• Ward 4 - Paul Public Charter School, 5800 8th St NW (Auditorium)
  • Ward 5 - New Canaan Baptist Church, 5800 8th St NW (Auditorium)
  • Ward 6 - Friendship Baptist Church, 900 Delaware St SW
  • Ward 7 - Capitol View Public Library, 5001 Central Ave SE
  • Ward 8 - Matthews Memorial Baptist Church, 2616 MLK Ave SE (Fellowship Hall)
In the long run, the homeless residents really need not shelters but permanent housing. That housing, too, ought to go in many different neighborhoods.

What do you think of the choices?

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Development


DC added record housing in 2015. That's slowing down price increases.

In 2015, DC permitted more new housing units—4,956, to be exact—than in any year since the Census started keeping track in 1980. This pace of housing growth compares favorably to other cities, and there's reason to believe it's helping to slow rent increases.


Photo by Ryan McKnight on Flickr.

The record-setting year is most likely due to both long-term factors (a shift towards city-living among young professionals) and short-term, cyclical ones (federal government job growth having recovered from the sequester).

The composition of 2015's housing permits in DC skewed heavily towards large multifamily buildings, as it has in recent years. Neighborhoods like Navy Yard and Southwest Waterfront, where there are fewer neighbors to oppose large development projects, are contributing strongly to the city's overall housing production.


Graph by the author, with data from the Census Bureau.

Accounting for population, DC got more permits than most other major coastal cities

How does DC's year stack up against other cities? Well, it's somewhat difficult to compare these numbers across cities for a few reasons:

  • Initial population matters. For example, 10,000 new units in one year would be a ton for DC, but very few for a bigger city like New York.
  • Population growth matters too. Baltimore has about the same number of people as DC, but there's little reason to build new houses if few people are moving to town.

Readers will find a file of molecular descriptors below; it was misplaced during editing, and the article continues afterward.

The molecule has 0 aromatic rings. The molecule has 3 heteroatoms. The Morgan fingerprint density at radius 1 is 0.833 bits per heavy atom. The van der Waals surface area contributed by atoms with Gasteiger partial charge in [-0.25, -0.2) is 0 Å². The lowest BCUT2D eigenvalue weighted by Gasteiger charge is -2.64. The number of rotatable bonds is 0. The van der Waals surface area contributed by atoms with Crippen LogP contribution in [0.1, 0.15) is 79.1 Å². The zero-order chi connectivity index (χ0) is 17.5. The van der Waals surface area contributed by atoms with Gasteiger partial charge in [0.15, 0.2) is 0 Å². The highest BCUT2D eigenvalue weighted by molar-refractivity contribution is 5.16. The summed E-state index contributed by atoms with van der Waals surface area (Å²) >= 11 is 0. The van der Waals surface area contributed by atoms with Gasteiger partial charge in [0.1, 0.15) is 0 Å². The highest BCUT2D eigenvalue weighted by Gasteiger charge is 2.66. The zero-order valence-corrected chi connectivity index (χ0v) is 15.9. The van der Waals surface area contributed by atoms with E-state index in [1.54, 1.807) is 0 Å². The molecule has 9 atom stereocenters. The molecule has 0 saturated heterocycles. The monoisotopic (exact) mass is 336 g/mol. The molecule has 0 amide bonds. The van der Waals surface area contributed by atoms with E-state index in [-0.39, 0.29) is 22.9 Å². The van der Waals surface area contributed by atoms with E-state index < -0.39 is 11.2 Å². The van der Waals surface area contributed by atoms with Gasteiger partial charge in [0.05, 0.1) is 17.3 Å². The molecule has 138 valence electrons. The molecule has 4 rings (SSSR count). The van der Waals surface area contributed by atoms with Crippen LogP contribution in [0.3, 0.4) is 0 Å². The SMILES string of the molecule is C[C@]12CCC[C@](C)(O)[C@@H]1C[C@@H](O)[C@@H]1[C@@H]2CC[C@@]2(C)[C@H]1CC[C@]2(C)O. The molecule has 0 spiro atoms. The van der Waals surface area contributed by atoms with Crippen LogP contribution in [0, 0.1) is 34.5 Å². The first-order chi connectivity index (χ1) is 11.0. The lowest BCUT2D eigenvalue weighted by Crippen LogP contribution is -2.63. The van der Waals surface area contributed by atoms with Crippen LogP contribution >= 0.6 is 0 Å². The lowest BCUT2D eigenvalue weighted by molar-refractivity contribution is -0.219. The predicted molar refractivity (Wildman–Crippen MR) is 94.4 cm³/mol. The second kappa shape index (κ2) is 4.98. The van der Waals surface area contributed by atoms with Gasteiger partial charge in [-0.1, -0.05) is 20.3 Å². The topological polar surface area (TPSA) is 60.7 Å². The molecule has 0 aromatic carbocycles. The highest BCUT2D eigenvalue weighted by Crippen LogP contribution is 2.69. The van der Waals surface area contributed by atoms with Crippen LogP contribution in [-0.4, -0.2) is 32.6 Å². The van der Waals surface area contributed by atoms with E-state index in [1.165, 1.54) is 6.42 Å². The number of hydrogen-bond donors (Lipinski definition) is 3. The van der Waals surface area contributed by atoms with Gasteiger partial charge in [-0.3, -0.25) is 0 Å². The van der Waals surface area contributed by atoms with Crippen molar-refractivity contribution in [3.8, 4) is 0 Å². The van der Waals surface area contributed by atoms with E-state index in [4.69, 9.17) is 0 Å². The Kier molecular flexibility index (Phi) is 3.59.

• Cities have arbitrary political boundaries. We could use a standardized geographic unit (like MSAs), but that captures a lot of single-family, sprawling development. At the end of the day, we're interested in the extent to which cities are allowing their cores to densify.
But we can still make some back-of-the-envelope calculations. One useful starting place is to scale permits by a city's population. In 2015, DC permitted 7.5 housing units per 1,000 residents.

That matches or exceeds the rates of most comparable coastal cities: Boston (also 7.5), Portland (7.1), New York (6.6, an outlier driven by regulatory uncertainly for the usually low-growth city), San Diego (4.5), San Francisco (4.3), and Los Angeles (4.1). It easily surpassed cities with lower-than-average job growth, like Philadelphia (2.4) and Chicago (2.1). And DC was out-produced by growth-happy Seattle (17.0), Denver (12.0), and Austin (11.0).

There's evidence that all this new supply is slowing rent growth

In recent years, real estate analysts have noted that DC's higher pace of building has led to rents that are slowing in growth, or even declining. This effect is especially seen at the higher end of the market, since most new construction is luxury.

Here's Multifamily Executive covering a new Yardi Matrix report:

The cities that had the smallest rent gains in 2015 were Richmond, Va.; Washington, D.C.; and Baltimore. Echoing other reports, Yardi says Washington's rent gains have been held back because of the large amount of new supply in its market, while Baltimore still lacks job growth. These cities can expect to see similar results in 2016, Yardi says.
A Bloomberg reporter who interviewed DC developers last summer collected relevant anecdotes:
Tepid job gains and a spate of construction that created almost 20,000 units in the past two years made Washington one of the worst markets for US landlords, forcing owners to grant tenants concessions such as months of free rent to keep new luxury apartments from going empty.